Such was the approach of cartoonist and illustrator Robert Crumb, who took on illustrating the entire book of Genesis, “a text so great and so strange,” he says, “that it lends itself readily to graphic depictions.” In the short video above, Crumb describes the creation narrative in the ancient Hebrew book as “an archetypal story of our culture, such a strong story with all kinds of metaphorical meaning.” He also talks about his genuine respect and admiration for the stories of Genesis and their origins. “You study ancient Mesopotamian writings,” says Crumb, “and there’s all of these references in the oldest Sumerian legends about the tree of knowledge” and other elements that appear in Genesis, mixed up and redacted: “That’s how folk legends and all that shit evolve over centuries.”

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The Biblical book first struck Crumb as “something to satirize,” and his initial approach leans on the irreverent, scatological tropes we know so well in his work. But he instead decided to produce a faithful visual interpretation of the text just as it is, illustrating each chapter, all 50, word for word. The result, writes Colin Smith at Sequart, is “idiosyncratic, tender-hearted and ultimately inspiring.” It is also a critical visual commentary on the text’s central character: Crumb’s God “is regularly, if not exclusively, portrayed as an unambiguously self-obsessed and bloodthirsty despot, terrifying in his demands, terrifying in his brutality.” Arguably, these traits emerge from the stories unaided, yet when we’re told, for example, that “The Lord regretted having made man on Earth and it grieved him in his heart,” Crumb “shows us nothing of regret and grief, but rather a furious old dictator apparently tottering on the edge of madness.”

“It’s not the evil of men that Crumb’s concerned with,” writes Smith, “so much as the psychology of a creature who’d slaughter an entire world.” In that interpretation, he echoes critics of the Bible’s theology since the Enlightenment, from Voltaire to Christopher Hitchens. But he doesn’t shy away from graphic depictions of human brutality, either (witness Cain’s murder of his brother, below). Crumb’s move away from satire and decision to “do it straight,” as he told NPR, came from his sense that the sweeping, violent mythology and “soap opera” relationships already lend themselves “to lurid illustration”—his forté. Originally intending to do just the first couple chapters “as a comic story,” he soon found he had a market for all 50 and “stupidly said, ‘okay, I’ll do it.’” The work—undertaken over four years—proved so exhausting, he says he “earned every penny.”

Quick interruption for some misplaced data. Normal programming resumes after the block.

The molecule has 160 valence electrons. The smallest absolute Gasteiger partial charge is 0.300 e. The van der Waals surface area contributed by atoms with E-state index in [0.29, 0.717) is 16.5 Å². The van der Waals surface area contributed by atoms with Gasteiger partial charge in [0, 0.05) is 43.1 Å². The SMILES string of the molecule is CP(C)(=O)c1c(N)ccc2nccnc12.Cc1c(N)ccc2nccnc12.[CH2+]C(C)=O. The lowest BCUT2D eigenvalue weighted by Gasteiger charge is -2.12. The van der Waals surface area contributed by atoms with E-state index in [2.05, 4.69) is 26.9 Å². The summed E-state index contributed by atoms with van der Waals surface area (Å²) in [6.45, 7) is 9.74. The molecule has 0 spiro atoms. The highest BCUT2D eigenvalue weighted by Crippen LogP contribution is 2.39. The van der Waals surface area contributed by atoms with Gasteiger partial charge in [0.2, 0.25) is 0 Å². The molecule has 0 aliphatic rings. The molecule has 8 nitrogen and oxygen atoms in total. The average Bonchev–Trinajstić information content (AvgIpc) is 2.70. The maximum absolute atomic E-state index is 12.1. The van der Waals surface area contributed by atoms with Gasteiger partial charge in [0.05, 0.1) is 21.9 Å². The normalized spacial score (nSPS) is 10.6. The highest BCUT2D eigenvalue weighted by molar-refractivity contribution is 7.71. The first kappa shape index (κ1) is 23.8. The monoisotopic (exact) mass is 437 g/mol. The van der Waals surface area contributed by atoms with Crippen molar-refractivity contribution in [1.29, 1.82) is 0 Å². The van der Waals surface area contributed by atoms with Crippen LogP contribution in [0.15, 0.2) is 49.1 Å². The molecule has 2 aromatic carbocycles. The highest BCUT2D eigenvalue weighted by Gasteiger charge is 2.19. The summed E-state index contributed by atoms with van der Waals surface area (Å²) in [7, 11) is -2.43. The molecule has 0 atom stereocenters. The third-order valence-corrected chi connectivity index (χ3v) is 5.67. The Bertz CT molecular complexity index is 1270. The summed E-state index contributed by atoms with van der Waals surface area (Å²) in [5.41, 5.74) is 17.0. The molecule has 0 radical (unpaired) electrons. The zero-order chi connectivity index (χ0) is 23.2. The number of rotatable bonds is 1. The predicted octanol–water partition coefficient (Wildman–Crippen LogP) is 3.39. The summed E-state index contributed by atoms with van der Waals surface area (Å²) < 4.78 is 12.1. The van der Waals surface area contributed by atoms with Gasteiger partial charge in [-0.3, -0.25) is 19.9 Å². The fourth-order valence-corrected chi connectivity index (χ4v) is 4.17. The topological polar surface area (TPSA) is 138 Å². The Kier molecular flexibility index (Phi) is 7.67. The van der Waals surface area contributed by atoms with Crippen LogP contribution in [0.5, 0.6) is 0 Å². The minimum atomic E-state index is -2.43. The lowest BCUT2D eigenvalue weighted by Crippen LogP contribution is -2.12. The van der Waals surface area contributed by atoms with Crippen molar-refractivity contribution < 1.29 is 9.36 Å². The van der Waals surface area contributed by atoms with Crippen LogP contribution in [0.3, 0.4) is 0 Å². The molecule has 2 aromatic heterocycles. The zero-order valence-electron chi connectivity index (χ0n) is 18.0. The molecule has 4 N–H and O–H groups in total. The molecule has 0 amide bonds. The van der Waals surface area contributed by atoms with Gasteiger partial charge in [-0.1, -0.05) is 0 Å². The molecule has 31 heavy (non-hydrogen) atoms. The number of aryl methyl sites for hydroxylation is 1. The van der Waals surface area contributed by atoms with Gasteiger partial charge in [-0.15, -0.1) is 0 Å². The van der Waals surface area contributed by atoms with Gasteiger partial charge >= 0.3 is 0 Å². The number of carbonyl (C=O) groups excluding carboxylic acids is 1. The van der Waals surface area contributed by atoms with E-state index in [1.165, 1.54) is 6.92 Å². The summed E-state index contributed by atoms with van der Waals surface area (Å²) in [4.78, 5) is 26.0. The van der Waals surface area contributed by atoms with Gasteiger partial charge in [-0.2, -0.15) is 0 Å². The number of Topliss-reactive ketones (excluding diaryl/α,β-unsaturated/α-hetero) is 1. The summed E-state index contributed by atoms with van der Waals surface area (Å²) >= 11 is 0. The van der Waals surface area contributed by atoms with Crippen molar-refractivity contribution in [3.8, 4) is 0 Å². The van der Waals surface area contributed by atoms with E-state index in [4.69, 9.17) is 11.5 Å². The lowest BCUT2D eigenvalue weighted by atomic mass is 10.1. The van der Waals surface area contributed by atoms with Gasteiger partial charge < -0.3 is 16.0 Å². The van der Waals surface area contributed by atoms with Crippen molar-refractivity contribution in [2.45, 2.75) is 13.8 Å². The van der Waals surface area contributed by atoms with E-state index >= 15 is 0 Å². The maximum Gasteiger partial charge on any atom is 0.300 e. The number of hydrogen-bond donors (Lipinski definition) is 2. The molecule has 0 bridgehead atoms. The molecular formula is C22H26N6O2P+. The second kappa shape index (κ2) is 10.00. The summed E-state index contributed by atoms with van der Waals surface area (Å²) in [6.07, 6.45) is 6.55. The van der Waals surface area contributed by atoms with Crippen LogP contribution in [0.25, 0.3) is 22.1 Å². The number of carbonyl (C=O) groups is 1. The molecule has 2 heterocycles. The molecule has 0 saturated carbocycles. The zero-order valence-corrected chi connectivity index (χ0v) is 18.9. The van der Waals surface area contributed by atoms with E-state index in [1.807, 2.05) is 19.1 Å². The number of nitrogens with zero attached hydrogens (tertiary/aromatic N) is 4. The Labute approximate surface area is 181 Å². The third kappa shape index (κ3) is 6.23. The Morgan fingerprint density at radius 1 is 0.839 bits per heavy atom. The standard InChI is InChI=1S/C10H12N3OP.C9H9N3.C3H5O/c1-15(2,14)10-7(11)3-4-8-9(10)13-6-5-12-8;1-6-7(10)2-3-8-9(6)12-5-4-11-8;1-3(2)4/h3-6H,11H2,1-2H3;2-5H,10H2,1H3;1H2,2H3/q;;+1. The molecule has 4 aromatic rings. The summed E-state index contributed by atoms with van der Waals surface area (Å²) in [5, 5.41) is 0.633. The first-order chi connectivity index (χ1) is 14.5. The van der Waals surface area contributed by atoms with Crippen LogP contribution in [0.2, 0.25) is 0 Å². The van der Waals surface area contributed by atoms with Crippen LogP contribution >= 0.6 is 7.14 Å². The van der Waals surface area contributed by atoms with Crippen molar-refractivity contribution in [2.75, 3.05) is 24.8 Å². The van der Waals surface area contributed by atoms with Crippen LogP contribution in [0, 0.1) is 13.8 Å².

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Does Crumb himself identify with the religious traditions in Genesis? Raised a Catholic, he left the church at 16: “I have my own little spiritual quest,” Crumb says, “but I don’t associate it with any particular traditional religion. I think that the traditional Western religions all are very problematic in my view.” That said, like many nonreligious people who read and respect religious texts, he knows the Bible well—better, it turned out, than his editor, a self-described expert. “I just illustrate it as it’s written,” said Crumb, “and the contradictions stand.”

When I first illustrated that part, the creation, where there’s basically two different creation stories that do contradict each other, and I sent it to the editor at Norton, the publisher, who told me he was a Bible scholar. And he read it, and he said wait a minute, this doesn’t make sense. This contradicts itself. Can we rewrite this so it makes sense? And I said that’s the way it’s written. He said, that’s the way it’s written? I said, yeah, you’re a Bible scholar. Check it out. 

Crumb invites us all to “check it out“—this collection of archetypal legends that inform so much of our politics and culture, whether the bizarre and costly creation of a fundamentalist “Ark Park” (“dinosaurs and all“), or the Biblical epics of Cecil B. DeMille or Darren Aronofsky, or the poetry of John Milton, or the interpretive illustrations of William Blake. Whether we think of it as history or myth or some patchwork quilt of both, we should read Genesis. R. Crumb’s illustrated version is as good—or better—a way to do so as any other. See more of his illustrations at The Guardian and purchase his illustrated Genesis here.

Related Content:

A Short History of America, According to the Irreverent Comic Satirist Robert Crumb

R. Crumb’s Vibrant, Over-the-Top Album Covers (1968-2004)

R. Crumb Describes How He Dropped LSD in the 60s & Instantly Discovered His Artistic Style

Josh Jones is a writer and musician based in Durham, NC. Follow him at @jdmagness